Land Degradation

Droughts are extreme events that have major impacts on communities, ecosystems and economies due to slow onset and complex processes. Land and ecosystem degradation increase the risks of loss and damage during droughts, whereas well-adapted practices and policies can enable society to (re)build resilience. This review highlights actions needed to connect and fill gaps in the present systems for ecological and hydrological monitoring, governance, and alignment of economic incentives at regional, national and local scales.
Elsevier, Current Opinion in Environmental Sustainability, Volume 50, June 2021
Droughts are significant drivers of land degradation, which in turn has adverse effects on resource-dependent rural populations and can potentially lead to livelihood losses and subsequent migration out of affected areas. Linkages between land degradation and migration are complex and not particularly well documented, as they occur within a larger context of multi-scale interactions of socio-economic, political, demographic, and environmental processes. Given these uncertainties, further research in this field is needed.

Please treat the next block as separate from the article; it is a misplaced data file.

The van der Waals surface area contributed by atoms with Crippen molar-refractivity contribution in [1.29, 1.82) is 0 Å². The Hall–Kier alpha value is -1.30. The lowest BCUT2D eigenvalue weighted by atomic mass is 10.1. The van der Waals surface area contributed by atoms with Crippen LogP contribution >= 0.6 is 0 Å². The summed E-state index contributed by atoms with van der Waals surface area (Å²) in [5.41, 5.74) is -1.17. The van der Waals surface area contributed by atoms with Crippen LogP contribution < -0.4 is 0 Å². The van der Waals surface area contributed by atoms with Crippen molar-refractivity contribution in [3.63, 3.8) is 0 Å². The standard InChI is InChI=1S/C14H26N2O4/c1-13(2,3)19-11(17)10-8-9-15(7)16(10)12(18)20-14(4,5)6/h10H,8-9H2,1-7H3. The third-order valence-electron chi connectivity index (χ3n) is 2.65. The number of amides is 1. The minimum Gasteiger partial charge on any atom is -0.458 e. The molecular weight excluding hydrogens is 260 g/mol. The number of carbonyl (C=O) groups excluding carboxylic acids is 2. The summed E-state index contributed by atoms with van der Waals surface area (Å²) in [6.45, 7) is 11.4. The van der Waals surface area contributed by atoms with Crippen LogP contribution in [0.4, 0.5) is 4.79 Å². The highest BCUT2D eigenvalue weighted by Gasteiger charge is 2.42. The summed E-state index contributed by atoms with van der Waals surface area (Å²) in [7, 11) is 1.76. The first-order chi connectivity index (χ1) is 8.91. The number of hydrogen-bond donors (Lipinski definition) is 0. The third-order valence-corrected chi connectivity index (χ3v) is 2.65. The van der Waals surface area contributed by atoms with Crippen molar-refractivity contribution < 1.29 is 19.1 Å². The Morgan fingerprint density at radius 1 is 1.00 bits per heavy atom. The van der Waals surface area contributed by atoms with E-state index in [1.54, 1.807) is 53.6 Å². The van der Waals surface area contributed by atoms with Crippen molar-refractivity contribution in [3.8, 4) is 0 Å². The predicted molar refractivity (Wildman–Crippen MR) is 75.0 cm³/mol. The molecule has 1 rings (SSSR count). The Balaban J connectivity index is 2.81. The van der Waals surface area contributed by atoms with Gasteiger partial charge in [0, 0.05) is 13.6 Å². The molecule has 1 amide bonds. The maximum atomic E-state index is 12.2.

This paper reviews the evidence on slow-onset events presented in the Special Report on Climate Change and Land (SRCCL) and the Special Report on the Ocean and Cryosphere in a Changing Climate (SROCC), both published in 2019. It analyses how the reports, and recent literature cited in them, deal with the eight types of slow-onset events, specified by the UNFCCC: increasing temperatures, sea level rise, salinization, ocean acidification, glacial retreat, land degradation, desertification and loss of biodiversity.
Based on literature and six country studies (Belgium, Denmark, Finland, Netherlands, Sweden, Slovakia) this paper discusses the compatibility of the EU 2020 targets for renewable energy with conservation of biodiversity.We conclude that increased demand for biomass for bioenergy purposes may lead to a continued conversion of valuable habitats into productive lands and to intensification, which both have negative effects on biodiversity.